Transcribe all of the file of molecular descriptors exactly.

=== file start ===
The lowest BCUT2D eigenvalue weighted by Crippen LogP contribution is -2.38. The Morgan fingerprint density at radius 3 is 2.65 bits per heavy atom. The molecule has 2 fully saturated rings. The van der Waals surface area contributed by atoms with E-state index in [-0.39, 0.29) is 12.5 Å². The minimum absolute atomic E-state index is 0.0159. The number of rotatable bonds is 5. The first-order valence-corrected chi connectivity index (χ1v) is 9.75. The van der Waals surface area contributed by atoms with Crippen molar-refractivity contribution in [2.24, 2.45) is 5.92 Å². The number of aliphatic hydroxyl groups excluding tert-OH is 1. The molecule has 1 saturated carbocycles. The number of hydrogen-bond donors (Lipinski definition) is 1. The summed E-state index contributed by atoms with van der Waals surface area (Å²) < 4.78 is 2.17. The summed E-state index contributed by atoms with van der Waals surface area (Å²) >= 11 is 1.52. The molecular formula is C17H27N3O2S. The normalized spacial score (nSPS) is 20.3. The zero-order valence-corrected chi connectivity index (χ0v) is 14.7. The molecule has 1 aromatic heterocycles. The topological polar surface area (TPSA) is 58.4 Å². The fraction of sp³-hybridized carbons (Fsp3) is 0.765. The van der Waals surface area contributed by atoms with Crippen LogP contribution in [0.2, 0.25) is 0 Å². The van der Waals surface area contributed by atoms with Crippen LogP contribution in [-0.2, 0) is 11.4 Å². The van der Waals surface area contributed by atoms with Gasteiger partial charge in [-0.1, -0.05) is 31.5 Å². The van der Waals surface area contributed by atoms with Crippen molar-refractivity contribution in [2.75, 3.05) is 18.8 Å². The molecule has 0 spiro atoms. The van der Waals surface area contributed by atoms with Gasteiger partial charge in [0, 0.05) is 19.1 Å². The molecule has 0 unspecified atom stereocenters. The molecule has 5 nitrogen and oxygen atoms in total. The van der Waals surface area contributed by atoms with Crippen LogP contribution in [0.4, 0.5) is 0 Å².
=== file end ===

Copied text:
The lowest BCUT2D eigenvalue weighted by Crippen LogP contribution is -2.38. The Morgan fingerprint density at radius 3 is 2.65 bits per heavy atom. The molecule has 2 fully saturated rings. The van der Waals surface area contributed by atoms with E-state index in [-0.39, 0.29) is 12.5 Å². The minimum absolute atomic E-state index is 0.0159. The number of rotatable bonds is 5. The first-order valence-corrected chi connectivity index (χ1v) is 9.75. The van der Waals surface area contributed by atoms with Crippen molar-refractivity contribution in [2.24, 2.45) is 5.92 Å². The number of aliphatic hydroxyl groups excluding tert-OH is 1. The molecule has 1 saturated carbocycles. The number of hydrogen-bond donors (Lipinski definition) is 1. The summed E-state index contributed by atoms with van der Waals surface area (Å²) < 4.78 is 2.17. The summed E-state index contributed by atoms with van der Waals surface area (Å²) >= 11 is 1.52. The molecular formula is C17H27N3O2S. The normalized spacial score (nSPS) is 20.3. The zero-order valence-corrected chi connectivity index (χ0v) is 14.7. The molecule has 1 aromatic heterocycles. The topological polar surface area (TPSA) is 58.4 Å². The fraction of sp³-hybridized carbons (Fsp3) is 0.765. The van der Waals surface area contributed by atoms with Crippen LogP contribution in [0.2, 0.25) is 0 Å². The van der Waals surface area contributed by atoms with Crippen LogP contribution in [-0.2, 0) is 11.4 Å². The van der Waals surface area contributed by atoms with Gasteiger partial charge in [-0.1, -0.05) is 31.5 Å². The van der Waals surface area contributed by atoms with Crippen molar-refractivity contribution in [2.75, 3.05) is 18.8 Å². The molecule has 0 spiro atoms. The van der Waals surface area contributed by atoms with Gasteiger partial charge in [0, 0.05) is 19.1 Å². The molecule has 0 unspecified atom stereocenters. The molecule has 5 nitrogen and oxygen atoms in total. The van der Waals surface area contributed by atoms with Crippen LogP contribution in [0.4, 0.5) is 0 Å².